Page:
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Hospital ship brings teleradiology to tsunami zone

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A U.S. Navy hospital ship with a state-of-the-art teleradiology system arrived off Indonesia’s Aceh province last week to help with post-tsunami humanitarian aid efforts.

A U.S. Navy hospital ship with a state-of-the-art teleradiology system arrived off Indonesia's Aceh province last week to help with post-tsunami humanitarian aid efforts.

The radiology operation on the USNS Mercy is a capable platform, offering full imaging services with the exception of MR and nuclear medicine. The onboard radiology department is filmless with full PACS capability.

The Mercy has a 16-slice CT scanner capable of performing angiography and multiplanar reformatting, as well as fluoroscopy for image-guided procedures such as biopsies and drainages. The Mercy and its sister ship Comfort are the only Navy ships equipped with CT scanners.

The ship carries four general-purpose computed radiography suites, two of which have full digital fluoroscopic towers. There are also six portable x-ray units.

"All modalities are fully digital with a complete Agfa PACS system on board," said Dr. Stephen Ferrara, LCDR, chief of Mercy's radiology department. "The Web-based browser is used throughout the ship for clinicians to view their films."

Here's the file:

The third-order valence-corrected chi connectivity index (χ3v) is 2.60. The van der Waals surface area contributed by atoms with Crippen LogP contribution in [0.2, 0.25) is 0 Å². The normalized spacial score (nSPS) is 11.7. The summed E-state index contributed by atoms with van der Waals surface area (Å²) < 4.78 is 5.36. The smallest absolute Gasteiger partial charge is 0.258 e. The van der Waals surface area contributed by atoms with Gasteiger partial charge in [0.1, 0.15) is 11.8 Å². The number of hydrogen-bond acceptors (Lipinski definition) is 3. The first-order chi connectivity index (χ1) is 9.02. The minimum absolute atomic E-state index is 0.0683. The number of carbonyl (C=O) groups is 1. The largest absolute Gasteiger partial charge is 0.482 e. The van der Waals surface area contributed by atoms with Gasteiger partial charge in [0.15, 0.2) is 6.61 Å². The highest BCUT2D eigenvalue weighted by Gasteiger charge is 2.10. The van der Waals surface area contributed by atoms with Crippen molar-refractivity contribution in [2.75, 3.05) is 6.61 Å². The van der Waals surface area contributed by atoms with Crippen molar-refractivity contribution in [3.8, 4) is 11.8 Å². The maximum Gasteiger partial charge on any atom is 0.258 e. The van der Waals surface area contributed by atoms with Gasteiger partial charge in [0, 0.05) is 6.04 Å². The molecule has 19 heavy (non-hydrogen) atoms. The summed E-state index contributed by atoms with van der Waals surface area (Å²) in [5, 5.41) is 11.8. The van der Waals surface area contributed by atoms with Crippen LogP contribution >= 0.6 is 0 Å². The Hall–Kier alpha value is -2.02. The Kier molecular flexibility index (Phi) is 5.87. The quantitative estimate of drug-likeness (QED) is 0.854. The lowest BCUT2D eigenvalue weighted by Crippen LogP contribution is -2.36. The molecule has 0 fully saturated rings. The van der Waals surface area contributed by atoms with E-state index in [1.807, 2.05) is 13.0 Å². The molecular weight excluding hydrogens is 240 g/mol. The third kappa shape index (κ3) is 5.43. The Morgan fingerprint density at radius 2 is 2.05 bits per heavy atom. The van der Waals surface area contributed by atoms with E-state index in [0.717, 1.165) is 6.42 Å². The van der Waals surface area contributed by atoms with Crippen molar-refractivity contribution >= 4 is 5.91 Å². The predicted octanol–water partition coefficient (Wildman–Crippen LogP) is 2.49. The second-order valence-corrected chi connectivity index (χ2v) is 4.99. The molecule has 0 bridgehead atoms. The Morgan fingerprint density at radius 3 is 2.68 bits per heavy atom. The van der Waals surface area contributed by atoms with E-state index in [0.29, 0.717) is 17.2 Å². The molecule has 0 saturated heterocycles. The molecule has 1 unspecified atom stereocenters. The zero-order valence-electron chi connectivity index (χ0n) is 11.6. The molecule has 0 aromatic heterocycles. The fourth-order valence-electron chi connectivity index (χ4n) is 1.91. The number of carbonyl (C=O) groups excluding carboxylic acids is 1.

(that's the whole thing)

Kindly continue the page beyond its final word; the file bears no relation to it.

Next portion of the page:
When necessary, images can be transmitted from ship to shore for consultation with another medical center or transmitted ship to ship for fleet support.

Ferrara said reports are available immediately on a digital dictation listen line system. They are transcribed the same day into the Defense Department's standard composite healthcare system (CHCS) where they can be read or printed onto hard copy.

Mercy's medical information systems mirror those at the Naval Medical Center San Diego, including hundreds of onboard terminals running CHCS.

Primary communications from the Mercy occur via a DOD Challenge Athena satellite link, which has a raw throughput of 1.54 Mb/sec, and two commercial satellite systems, which allow the Mercy to function as another node on the medical center's network.

The Mercy has 12 operating suites, 80 ICU beds, and 1000 other beds. It relieved the USS Abraham Lincoln aircraft carrier, which has been operating off of Sumatra since early January. The Navy said the arrival of the Mercy will change the look of the Navy's tsunami assistance operations, with more of an emphasis on civil rather than purely military assistance.

It took the 894-foot ship about 30 days to reach the Indian Ocean region, with stops in Honolulu and Singapore. Over 100 civilian healthcare workers from nongovernmental organizations, including Project Hope and the World Health Organization, boarded Mercy during the Singapore port call.

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